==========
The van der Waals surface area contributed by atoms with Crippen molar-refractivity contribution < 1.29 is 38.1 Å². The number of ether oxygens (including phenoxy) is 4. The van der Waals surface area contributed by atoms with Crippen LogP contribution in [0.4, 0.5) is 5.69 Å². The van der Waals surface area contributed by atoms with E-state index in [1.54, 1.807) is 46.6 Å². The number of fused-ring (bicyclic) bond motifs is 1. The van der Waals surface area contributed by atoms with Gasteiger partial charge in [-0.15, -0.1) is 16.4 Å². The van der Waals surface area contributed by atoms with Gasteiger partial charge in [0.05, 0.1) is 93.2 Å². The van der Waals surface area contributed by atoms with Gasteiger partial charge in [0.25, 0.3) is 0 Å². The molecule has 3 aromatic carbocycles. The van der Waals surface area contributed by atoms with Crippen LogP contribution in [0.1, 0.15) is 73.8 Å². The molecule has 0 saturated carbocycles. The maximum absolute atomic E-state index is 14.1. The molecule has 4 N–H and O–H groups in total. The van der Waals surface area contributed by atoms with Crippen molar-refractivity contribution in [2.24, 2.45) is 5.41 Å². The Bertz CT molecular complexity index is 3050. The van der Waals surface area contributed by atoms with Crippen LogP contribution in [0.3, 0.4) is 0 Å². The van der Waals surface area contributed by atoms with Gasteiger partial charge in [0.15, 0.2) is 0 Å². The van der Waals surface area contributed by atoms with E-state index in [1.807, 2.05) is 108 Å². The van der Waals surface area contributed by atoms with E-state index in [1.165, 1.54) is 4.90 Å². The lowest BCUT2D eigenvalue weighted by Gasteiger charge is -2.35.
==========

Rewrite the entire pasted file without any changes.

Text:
The van der Waals surface area contributed by atoms with Crippen molar-refractivity contribution < 1.29 is 38.1 Å². The number of ether oxygens (including phenoxy) is 4. The van der Waals surface area contributed by atoms with Crippen LogP contribution in [0.4, 0.5) is 5.69 Å². The van der Waals surface area contributed by atoms with E-state index in [1.54, 1.807) is 46.6 Å². The number of fused-ring (bicyclic) bond motifs is 1. The van der Waals surface area contributed by atoms with Gasteiger partial charge in [-0.15, -0.1) is 16.4 Å². The van der Waals surface area contributed by atoms with Gasteiger partial charge in [0.05, 0.1) is 93.2 Å². The van der Waals surface area contributed by atoms with Gasteiger partial charge in [0.25, 0.3) is 0 Å². The molecule has 3 aromatic carbocycles. The van der Waals surface area contributed by atoms with Crippen LogP contribution in [0.1, 0.15) is 73.8 Å². The molecule has 0 saturated carbocycles. The maximum absolute atomic E-state index is 14.1. The molecule has 4 N–H and O–H groups in total. The van der Waals surface area contributed by atoms with Crippen molar-refractivity contribution in [2.24, 2.45) is 5.41 Å². The Bertz CT molecular complexity index is 3050. The van der Waals surface area contributed by atoms with Crippen LogP contribution in [0.3, 0.4) is 0 Å². The van der Waals surface area contributed by atoms with Gasteiger partial charge in [0.15, 0.2) is 0 Å². The van der Waals surface area contributed by atoms with E-state index in [1.807, 2.05) is 108 Å². The van der Waals surface area contributed by atoms with E-state index in [1.165, 1.54) is 4.90 Å². The lowest BCUT2D eigenvalue weighted by Gasteiger charge is -2.35.